I guess my point is that there is competition. Usually, such things are not contested in public view. Tonight, though, was a horse of a completely different color, sex and species.
Dinner was fun. I enjoy the Alice Springs Chicken from The Outback. There is nothing like ruining a streak of healthy eating by eating a chicken breast smothered with bacon, sauteed mushrooms and two kinds of cheese. Still, I had a salad and drank unsweetened tea, so I think I'm okay for today....
There was talk of how to get a rise out of me against my brother-in-law. My sister's ploy was to say to me about my brother-in-law: "He beats me." His response, to me: "Only when she says something bad about you."
As an aside, let me mention that our waiter had the very best pompadour in all the restaurant. Indeed, it may have been the best pomp on this side of the state. If I could pull anything off besides the White Man's Afro, I'd like to think I could pull off a pretty fly pomp. But not nearly so fly as Steve the Outback Waiter's.
The meal ended. We paid our bills. We walked outside, and began the trek to our respective vehicles. We'd parked near each other, at the back of the restaurant. Jeff and I began walking one way. My sister stated that she was going to go the other way, around the opposite side of the restaurant.
There are many subtle clues as to when "the game is on." Sometimes, I miss them, much to my pain and chagrine. Sometimes, she does.
But when we both realize it...
So. If you were in attendance for the great race at The Outback Steakhouse in Cleveland, Tennessee, I'm sure it was the complete opposite of A Thing of Beauty.
"When I saw you pull up your pants, I knew what you were doing," April told me, at the finish of the race.
Yep. I'm 31. She's 27. And each of us on opposite sides of the Steakhouse, we were running to the back of the restaurant, trying to get to the cars first.
I mentioned that I'm losing weight. I don't say that to say "Hooray Me!" because such a thing would tend to jinx me. I say that, to say this: My pants don't fit the same as they once did. Indeed, being a bigger feller with bigger gut than ass, sometimes, the pants make their way south of the equator a little more than I'd like. The effect is even more pronounced when you're wearing a pair that's possibly a size or two too big.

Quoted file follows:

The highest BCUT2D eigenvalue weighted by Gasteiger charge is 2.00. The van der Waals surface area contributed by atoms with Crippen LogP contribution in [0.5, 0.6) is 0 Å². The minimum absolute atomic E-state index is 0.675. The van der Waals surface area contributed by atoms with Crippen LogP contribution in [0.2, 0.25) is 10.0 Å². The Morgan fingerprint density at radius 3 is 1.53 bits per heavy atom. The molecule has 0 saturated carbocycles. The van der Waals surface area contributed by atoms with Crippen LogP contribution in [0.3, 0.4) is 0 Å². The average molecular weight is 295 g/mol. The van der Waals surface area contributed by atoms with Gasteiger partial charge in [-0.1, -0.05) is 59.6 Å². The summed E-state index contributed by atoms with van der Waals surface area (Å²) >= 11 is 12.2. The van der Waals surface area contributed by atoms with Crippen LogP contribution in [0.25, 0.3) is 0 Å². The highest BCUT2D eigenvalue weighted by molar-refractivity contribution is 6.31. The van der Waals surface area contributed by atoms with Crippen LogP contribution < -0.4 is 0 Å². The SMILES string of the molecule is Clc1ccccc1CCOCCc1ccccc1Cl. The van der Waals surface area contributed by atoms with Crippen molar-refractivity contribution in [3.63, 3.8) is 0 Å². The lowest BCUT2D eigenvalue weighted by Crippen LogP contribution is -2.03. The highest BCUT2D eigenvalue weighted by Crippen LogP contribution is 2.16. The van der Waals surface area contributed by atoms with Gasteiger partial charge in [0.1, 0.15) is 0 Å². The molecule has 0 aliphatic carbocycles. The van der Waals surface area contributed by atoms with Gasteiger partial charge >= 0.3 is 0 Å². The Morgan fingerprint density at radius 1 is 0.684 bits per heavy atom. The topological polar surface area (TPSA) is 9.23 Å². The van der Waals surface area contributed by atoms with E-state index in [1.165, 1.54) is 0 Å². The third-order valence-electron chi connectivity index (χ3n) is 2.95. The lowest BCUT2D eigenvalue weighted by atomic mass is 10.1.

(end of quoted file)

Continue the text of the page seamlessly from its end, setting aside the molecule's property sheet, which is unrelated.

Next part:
I didn't get a good look at the couple in the car, waiting by the take-out door. My brother-in-law did, though. Their look of confused, momentary concern was a thing of beauty, he said. Come to think of it, seeing a 6'4" dude holding up his pants as he makes a sprint for the back of the restaurant would be a concern as well. We're not quite into Dave Attel "naked guy running down the street" territory, but it's getting there.
Which is not to say that the view on the otherside of the eatery was any less entertaining. My sister was carrying a purse and two to-go boxes, and not wearing shoes meant for running.
More power to her, I guess. She won.
I'll call a spade a spade. She won this one.
But there will always be competition.
When I am 83, and she is 79, there will be some manner of mindless competition. If anything, it'll be worse. At 83, I'm liable to break a hip racing to the car.
Just watch it, is all I'm saying. Bad things happen when we get together.